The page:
These are also no ordinary sheep! Sheep Inc has specially selected Merino sheep who live in High Country New Zealand for their excellent quality and living standards. Although we have sheep here in the UK, Sheep Inc quickly notes that the innovative land management techniques adopted in New Zealand mean their carbon impact is significantly less harmful than in the UK/EU, where farming is less advanced.
PANGAIA is a revolutionary materials science company that makes colour-popping clothing out of everything from fruit fibres to seaweed. Their innovative materials have garnered international recognition and a preeminent reputation on the sustainability scale.
What are they doing?
PANGAIA's textile innovations are so crazy it does give off real-life Cinderella's pumpkin into carriage vibes. Just instead of it being a magical carriage, it's hoodies, t-shirts and trainers. If you thought it impossible to have trainers made of grapes or a coat made from wildflowers - you're dead wrong. Not only are PANGAIA combating the cotton and synthetic material problem, but they are also turning air pollution into an eco-ink. Now that really is 'problem-solving science you can wear'.
Pushing their materials to the side, PANGAIA makes a significant social impact. They support several causes, including the New South Wales Rural Fire Services, which are instrumental in fighting Australia's wildfires and producing PPE equipment for hospitals in Italy and New York during the pandemic. On top of their philanthropic work, they fund the PANGAIA Prize, a fellowship programme created to support underrepresented voices in STEM to make a difference.
Labelling itself as 'disruptive activewear', TALA's ambition is to find the balance between ethically made athleisurewear and affordable prices. Unlike a lot of competitors who claim this contradictory balance, having done the research, it does seem TALA are holding up their side of the bargain.
What are they doing?
The biggest credit one can give to TALA is their utter transparency about who they are, where they manufacture and what fabrics they use. TALA use a whole host of innovative eco-fabrics, natural materials, like bamboo and cotton, as well as recycled nylon. They recognise the issue with microfibres and encourage their customers to take extra precautions to protect the environment. On their website, TALA also gives detailed information on which factories produce which of their products and what credentials they have. Although they manufacture their products worldwide, leading to a more significant carbon footprint, again, they do not hide away from informing their customers.
Aside from their products, TALA pays attention to the small details by having plantable labels filled with seasonal seeds on all their products. Moreover, their TALA Talks blog advocates critical social issues such as mental health, Black History Month and Pride Month.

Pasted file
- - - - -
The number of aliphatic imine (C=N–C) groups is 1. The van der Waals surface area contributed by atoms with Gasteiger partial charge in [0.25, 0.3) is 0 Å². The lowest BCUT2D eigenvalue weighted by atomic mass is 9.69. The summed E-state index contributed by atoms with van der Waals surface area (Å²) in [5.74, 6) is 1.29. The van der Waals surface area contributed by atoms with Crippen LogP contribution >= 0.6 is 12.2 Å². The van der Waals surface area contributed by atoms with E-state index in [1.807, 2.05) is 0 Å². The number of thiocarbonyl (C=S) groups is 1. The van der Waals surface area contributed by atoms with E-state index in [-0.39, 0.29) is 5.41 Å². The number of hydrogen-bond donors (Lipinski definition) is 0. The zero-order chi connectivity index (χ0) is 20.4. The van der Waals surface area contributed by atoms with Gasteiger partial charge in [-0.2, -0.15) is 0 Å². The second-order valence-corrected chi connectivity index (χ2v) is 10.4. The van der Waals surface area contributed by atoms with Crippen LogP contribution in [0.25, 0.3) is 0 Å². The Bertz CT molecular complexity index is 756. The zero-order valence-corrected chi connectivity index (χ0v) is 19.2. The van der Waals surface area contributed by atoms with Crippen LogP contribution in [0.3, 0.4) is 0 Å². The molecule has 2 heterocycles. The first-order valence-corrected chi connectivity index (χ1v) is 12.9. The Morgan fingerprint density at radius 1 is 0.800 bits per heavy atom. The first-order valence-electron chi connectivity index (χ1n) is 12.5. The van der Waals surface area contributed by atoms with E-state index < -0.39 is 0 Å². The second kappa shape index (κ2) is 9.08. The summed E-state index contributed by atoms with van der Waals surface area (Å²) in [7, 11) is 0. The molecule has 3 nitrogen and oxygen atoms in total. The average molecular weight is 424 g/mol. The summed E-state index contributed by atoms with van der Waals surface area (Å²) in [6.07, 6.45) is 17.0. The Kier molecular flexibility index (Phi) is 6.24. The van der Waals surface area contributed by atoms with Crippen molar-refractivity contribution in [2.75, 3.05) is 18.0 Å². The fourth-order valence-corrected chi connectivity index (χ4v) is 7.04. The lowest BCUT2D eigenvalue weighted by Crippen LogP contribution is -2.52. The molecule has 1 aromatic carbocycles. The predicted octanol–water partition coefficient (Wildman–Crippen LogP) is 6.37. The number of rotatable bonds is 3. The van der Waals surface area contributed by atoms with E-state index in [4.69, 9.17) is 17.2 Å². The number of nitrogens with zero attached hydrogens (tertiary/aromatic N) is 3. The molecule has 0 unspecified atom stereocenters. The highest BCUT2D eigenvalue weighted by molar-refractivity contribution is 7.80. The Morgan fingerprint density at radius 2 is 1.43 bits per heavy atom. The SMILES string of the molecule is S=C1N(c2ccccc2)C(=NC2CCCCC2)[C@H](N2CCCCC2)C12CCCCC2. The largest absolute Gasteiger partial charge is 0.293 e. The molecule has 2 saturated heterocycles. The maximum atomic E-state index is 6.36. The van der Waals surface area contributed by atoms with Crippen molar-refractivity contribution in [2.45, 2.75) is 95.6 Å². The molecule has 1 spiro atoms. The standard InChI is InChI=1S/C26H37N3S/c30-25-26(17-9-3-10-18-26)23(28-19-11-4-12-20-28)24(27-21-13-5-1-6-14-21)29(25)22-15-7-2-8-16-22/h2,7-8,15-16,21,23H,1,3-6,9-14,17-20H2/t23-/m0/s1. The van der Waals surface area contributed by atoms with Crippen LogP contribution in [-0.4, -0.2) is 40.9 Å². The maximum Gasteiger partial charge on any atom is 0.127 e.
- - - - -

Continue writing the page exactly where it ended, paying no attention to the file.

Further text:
Urged to action after seeing the lingering impact of ghost gear around the globe, marine scientist turned entrepreneur Harry Dennis created Waterhaul. Having found a way to turn neglected fishing gear into glasses, Waterhaul hopes to inspire marine conservation whilst giving our oceans a much needed clean.
What are they doing?
Primarily Waterhaul makes sunglasses as well as prescription sunglasses and optical glasses from end-of-life ghost gear they recover from the Cornish coast. This solves ocean pollution problems and provides the ideal materials for seriously sturdy glasses frames. Their excellent products don't end there, however. They also make beach clean up gear such as litter pickers and beach pen knives to inspire you to get involved.
When you buy a pair of their glasses, you'll also be supporting their PlaNET Action education programme. Led by marine biologist educators, PlaNET Action leads workshops across the UK on marine conservation and why it is seminal to the planet's survival.
We can never get away from the fact that never buying anything new is the most sustainable option, but we're all human at the end of the day. However, we need to start making better choices about where we buy from. In the present economic climate, sustainability costs more, and there are undoubtedly financial barriers preventing sustainable consumerism from becoming mainstream. But maybe instead of buying 20 items from a fast-fashion retailer, make one considered purchase that will last a lifetime and leave exploitation at the door. At the end of the day, there is a new burgeoning future for the fashion industry, and who consumers support will make or break it.